Running a Buy to Let Company

Colourful Waterfront HomesRecently, The Company Warehouse reported a steep rise in the formation of property companies. Analysis of data from Companies House has found that there has been a 75% increase in property company formations compared to the same period in 2015. This rise can be attributed to the impending changes in stamp duty and tax relief for buy to let landlords.

Many people have found that forming a limited company with which to purchase buy to let properties can be more beneficial than buying them as an individual. However, running a limited company does require more paperwork than owning a property as an individual in many cases does require an accountant’s help.

There are certain advantages of forming limited companies in order to purchase buy to let properties. However, it is important to understand the related tax implications and additional costs that come with this process. You need to consider what your potential tax savings could be from running a buy to let company and whether these savings are worth it once you have factored in running costs. If you are forming a limited company in order to purchase buy to let properties then there are a few elements to the process that you need to consider, as they can be very different than operating as a sole trader, these include:

 

Paying Yourself – Once you have formed a limited company, any money that you earn from your properties – through rent for example – belongs to the company. In order for you to pay yourself any money from the company you will need to either fill in dividend vouchers, take a directors loan or run a PAYE payroll. Each option involves paperwork or even specialist software in the case of PAYE.

Self Assessment – Any director of a limited company needs to complete a self assessment tax return in much the same way as an individual tax return. A lot of people hire an accountant to carry out this process to ensure that all elements are filed correctly but it is possible to carry out a self assessment tax return yourself.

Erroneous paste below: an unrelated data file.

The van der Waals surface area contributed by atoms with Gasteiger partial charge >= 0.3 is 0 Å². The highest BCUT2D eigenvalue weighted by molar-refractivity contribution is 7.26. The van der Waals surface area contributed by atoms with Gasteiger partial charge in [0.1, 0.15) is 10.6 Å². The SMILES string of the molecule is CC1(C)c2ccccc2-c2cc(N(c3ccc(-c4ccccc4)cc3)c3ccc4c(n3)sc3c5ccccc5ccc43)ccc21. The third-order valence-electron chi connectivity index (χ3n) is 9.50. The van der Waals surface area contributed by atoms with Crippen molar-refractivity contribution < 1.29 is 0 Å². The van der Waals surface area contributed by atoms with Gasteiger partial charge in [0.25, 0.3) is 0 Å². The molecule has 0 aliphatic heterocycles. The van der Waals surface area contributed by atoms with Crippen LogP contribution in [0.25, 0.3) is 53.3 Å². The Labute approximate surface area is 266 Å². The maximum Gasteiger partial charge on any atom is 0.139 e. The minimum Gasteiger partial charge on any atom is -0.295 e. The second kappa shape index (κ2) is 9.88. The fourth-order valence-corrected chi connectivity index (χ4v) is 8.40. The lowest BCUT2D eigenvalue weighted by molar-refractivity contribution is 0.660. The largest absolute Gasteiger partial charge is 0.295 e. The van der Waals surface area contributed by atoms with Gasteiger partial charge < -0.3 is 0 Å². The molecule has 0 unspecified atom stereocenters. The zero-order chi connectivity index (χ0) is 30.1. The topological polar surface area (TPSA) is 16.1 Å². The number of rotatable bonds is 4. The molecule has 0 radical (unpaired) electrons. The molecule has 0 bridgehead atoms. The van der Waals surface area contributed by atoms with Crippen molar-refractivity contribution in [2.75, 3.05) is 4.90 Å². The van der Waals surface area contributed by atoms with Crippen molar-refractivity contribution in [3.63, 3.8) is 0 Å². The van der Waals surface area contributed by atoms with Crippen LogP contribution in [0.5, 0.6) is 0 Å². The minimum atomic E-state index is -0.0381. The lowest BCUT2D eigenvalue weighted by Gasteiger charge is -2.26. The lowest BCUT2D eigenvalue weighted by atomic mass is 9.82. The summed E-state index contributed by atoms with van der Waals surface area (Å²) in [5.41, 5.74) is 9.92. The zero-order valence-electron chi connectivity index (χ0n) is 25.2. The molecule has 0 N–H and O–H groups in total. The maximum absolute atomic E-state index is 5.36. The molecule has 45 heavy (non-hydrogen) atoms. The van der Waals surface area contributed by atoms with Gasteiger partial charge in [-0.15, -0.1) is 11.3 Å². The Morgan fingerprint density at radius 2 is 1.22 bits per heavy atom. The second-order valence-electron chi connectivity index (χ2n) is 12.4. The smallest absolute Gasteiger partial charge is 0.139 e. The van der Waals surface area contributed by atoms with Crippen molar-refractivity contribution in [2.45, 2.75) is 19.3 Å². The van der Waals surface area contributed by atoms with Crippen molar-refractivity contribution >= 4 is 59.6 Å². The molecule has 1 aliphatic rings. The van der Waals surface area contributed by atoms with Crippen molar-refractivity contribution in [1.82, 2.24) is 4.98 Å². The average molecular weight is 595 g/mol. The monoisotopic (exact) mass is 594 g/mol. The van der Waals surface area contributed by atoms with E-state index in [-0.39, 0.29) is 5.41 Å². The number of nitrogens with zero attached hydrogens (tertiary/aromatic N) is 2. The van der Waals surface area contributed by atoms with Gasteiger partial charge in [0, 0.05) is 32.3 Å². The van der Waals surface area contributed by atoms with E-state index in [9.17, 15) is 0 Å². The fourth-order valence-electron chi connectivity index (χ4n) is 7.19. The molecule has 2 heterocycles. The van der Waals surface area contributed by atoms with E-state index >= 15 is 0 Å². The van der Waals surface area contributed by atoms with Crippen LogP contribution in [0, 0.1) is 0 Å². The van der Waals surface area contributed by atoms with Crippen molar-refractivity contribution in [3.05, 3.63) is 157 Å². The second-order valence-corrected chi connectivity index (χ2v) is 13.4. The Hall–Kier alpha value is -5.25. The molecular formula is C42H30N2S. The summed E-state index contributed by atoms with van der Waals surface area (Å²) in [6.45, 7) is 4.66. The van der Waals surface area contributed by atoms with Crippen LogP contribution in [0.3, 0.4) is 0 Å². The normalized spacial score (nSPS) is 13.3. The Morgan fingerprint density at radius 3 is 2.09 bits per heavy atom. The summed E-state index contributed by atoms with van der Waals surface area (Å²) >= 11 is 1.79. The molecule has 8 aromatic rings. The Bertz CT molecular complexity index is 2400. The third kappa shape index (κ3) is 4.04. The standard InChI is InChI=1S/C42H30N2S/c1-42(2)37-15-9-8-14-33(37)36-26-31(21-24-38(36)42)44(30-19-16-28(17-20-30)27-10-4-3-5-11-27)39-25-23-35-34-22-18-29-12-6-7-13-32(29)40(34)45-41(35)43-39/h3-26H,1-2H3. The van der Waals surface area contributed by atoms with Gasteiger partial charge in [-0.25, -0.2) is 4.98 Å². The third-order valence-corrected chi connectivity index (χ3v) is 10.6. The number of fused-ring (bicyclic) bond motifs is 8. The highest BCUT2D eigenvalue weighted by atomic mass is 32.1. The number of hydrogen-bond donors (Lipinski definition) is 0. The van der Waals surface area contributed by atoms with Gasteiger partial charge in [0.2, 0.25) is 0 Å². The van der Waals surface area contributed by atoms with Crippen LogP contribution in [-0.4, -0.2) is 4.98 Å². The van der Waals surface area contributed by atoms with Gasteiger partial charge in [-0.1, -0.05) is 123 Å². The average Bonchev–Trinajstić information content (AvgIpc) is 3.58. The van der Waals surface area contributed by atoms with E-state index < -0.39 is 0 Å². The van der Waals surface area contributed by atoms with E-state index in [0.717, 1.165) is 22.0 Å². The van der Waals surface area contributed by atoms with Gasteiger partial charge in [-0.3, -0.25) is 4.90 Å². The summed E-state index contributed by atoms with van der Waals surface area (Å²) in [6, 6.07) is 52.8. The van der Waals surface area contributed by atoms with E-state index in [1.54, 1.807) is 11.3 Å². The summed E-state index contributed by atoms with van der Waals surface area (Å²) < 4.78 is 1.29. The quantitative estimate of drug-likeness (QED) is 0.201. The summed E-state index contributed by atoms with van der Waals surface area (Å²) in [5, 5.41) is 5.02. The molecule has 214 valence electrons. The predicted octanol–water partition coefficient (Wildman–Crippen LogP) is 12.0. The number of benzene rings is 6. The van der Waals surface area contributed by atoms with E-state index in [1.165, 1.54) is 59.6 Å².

Companies House Accounts and Annual Return – If you form a limited company you will currently need to provide an annual return as well as company accounts to Companies House every year. It is possible to prepare these documents yourself but in many cases an accountant is hired to provide this yearly service for the company. Annual returns to Companies House are expected to be phased out this year but your limited company will still be expected to provide annual accounts stating the company’s profit and loss that year.

Corporation Tax Returns – Every limited company is required to file a Corporation Tax return to HMRC and pay all tax due on an annual basis. Corporation tax is calculated on the company’s profits so it is important to ensure that any company expenses have been accounted for.

 

Additional costs of running a buy to let company

Initial company formation and registration is relatively cheap at just £15-£20. This cost may be elevated if you would like additional documents such as share certificates or Memorandum and Articles of Association. You should normally budget around £50-£80 for initial company set up in these cases. Your company will need maintenance in terms of accounts and paperwork. While you can carry out this work yourself, it is prudent to hire an accountant that can complete and file all of your annual company requirements. These processes can cost you anywhere between £500 -£1000 a year dependant on how much of the work you complete yourself– a big pay out for small companies.

The Company Warehouse specialises in company formations for small and startup businesses. Our comprehensive Best Company Formation Package covers everything that you may need, including initial company set up and ongoing professional accountancy services.

Leave a Reply

Your email address will not be published. Required fields are marked *

You may use these HTML tags and attributes: <a href="" title=""> <abbr title=""> <acronym title=""> <b> <blockquote cite=""> <cite> <code> <del datetime=""> <em> <i> <q cite=""> <s> <strike> <strong>